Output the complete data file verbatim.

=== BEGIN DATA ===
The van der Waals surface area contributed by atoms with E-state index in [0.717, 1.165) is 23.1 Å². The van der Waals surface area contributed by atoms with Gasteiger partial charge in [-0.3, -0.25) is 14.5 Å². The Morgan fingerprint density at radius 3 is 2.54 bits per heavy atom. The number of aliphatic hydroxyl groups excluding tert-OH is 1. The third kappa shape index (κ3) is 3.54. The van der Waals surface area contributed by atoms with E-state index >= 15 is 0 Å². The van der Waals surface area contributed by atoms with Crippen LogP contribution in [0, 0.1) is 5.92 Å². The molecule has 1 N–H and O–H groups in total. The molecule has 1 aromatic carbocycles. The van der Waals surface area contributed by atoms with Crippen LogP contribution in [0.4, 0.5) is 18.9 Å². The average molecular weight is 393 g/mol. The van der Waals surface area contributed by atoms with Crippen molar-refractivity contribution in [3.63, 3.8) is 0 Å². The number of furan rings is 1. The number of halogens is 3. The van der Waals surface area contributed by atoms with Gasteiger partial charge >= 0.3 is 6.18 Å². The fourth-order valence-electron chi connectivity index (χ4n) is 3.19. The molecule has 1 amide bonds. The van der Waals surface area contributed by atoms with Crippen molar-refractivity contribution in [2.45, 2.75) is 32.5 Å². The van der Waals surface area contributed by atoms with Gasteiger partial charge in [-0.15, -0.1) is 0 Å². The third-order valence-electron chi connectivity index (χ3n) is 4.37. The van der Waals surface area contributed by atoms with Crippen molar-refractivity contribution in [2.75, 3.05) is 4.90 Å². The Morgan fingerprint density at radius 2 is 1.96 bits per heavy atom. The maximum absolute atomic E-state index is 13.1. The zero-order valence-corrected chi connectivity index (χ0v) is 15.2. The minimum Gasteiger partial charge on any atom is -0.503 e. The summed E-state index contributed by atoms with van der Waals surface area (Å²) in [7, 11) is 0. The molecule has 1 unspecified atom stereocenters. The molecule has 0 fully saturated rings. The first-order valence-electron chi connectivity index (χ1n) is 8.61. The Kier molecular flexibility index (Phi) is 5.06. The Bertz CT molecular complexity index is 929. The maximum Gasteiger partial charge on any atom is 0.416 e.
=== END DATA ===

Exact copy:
The van der Waals surface area contributed by atoms with E-state index in [0.717, 1.165) is 23.1 Å². The van der Waals surface area contributed by atoms with Gasteiger partial charge in [-0.3, -0.25) is 14.5 Å². The Morgan fingerprint density at radius 3 is 2.54 bits per heavy atom. The number of aliphatic hydroxyl groups excluding tert-OH is 1. The third kappa shape index (κ3) is 3.54. The van der Waals surface area contributed by atoms with E-state index >= 15 is 0 Å². The van der Waals surface area contributed by atoms with Crippen LogP contribution in [0, 0.1) is 5.92 Å². The molecule has 1 N–H and O–H groups in total. The molecule has 1 aromatic carbocycles. The van der Waals surface area contributed by atoms with Crippen LogP contribution in [0.4, 0.5) is 18.9 Å². The average molecular weight is 393 g/mol. The van der Waals surface area contributed by atoms with Crippen molar-refractivity contribution in [3.63, 3.8) is 0 Å². The number of furan rings is 1. The number of halogens is 3. The van der Waals surface area contributed by atoms with Gasteiger partial charge >= 0.3 is 6.18 Å². The fourth-order valence-electron chi connectivity index (χ4n) is 3.19. The molecule has 1 amide bonds. The van der Waals surface area contributed by atoms with Crippen molar-refractivity contribution in [2.45, 2.75) is 32.5 Å². The van der Waals surface area contributed by atoms with Gasteiger partial charge in [-0.15, -0.1) is 0 Å². The third-order valence-electron chi connectivity index (χ3n) is 4.37. The van der Waals surface area contributed by atoms with Crippen molar-refractivity contribution in [2.75, 3.05) is 4.90 Å². The Morgan fingerprint density at radius 2 is 1.96 bits per heavy atom. The maximum absolute atomic E-state index is 13.1. The zero-order valence-corrected chi connectivity index (χ0v) is 15.2. The minimum Gasteiger partial charge on any atom is -0.503 e. The summed E-state index contributed by atoms with van der Waals surface area (Å²) in [7, 11) is 0. The molecule has 1 unspecified atom stereocenters. The molecule has 0 fully saturated rings. The first-order valence-electron chi connectivity index (χ1n) is 8.61. The Kier molecular flexibility index (Phi) is 5.06. The Bertz CT molecular complexity index is 929. The maximum Gasteiger partial charge on any atom is 0.416 e.